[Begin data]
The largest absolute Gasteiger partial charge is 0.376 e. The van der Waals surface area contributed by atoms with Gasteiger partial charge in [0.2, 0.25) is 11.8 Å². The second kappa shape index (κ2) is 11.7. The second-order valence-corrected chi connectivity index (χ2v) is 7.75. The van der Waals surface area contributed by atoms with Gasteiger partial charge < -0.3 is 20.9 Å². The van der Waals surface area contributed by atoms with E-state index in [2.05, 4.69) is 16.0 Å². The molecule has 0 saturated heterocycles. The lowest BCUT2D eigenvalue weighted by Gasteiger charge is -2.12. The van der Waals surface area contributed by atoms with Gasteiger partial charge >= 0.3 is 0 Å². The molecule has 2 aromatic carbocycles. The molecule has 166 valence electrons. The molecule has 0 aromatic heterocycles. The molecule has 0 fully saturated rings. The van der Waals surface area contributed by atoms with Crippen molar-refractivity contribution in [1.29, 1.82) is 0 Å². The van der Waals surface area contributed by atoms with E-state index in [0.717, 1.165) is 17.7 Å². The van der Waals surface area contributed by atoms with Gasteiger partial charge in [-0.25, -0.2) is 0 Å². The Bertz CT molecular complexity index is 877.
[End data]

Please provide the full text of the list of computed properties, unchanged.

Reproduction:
The largest absolute Gasteiger partial charge is 0.376 e. The van der Waals surface area contributed by atoms with Gasteiger partial charge in [0.2, 0.25) is 11.8 Å². The second kappa shape index (κ2) is 11.7. The second-order valence-corrected chi connectivity index (χ2v) is 7.75. The van der Waals surface area contributed by atoms with Gasteiger partial charge < -0.3 is 20.9 Å². The van der Waals surface area contributed by atoms with E-state index in [2.05, 4.69) is 16.0 Å². The molecule has 0 saturated heterocycles. The lowest BCUT2D eigenvalue weighted by Gasteiger charge is -2.12. The van der Waals surface area contributed by atoms with Gasteiger partial charge >= 0.3 is 0 Å². The molecule has 2 aromatic carbocycles. The molecule has 166 valence electrons. The molecule has 0 aromatic heterocycles. The molecule has 0 fully saturated rings. The van der Waals surface area contributed by atoms with Crippen molar-refractivity contribution in [1.29, 1.82) is 0 Å². The van der Waals surface area contributed by atoms with E-state index in [0.717, 1.165) is 17.7 Å². The van der Waals surface area contributed by atoms with Gasteiger partial charge in [-0.25, -0.2) is 0 Å². The Bertz CT molecular complexity index is 877.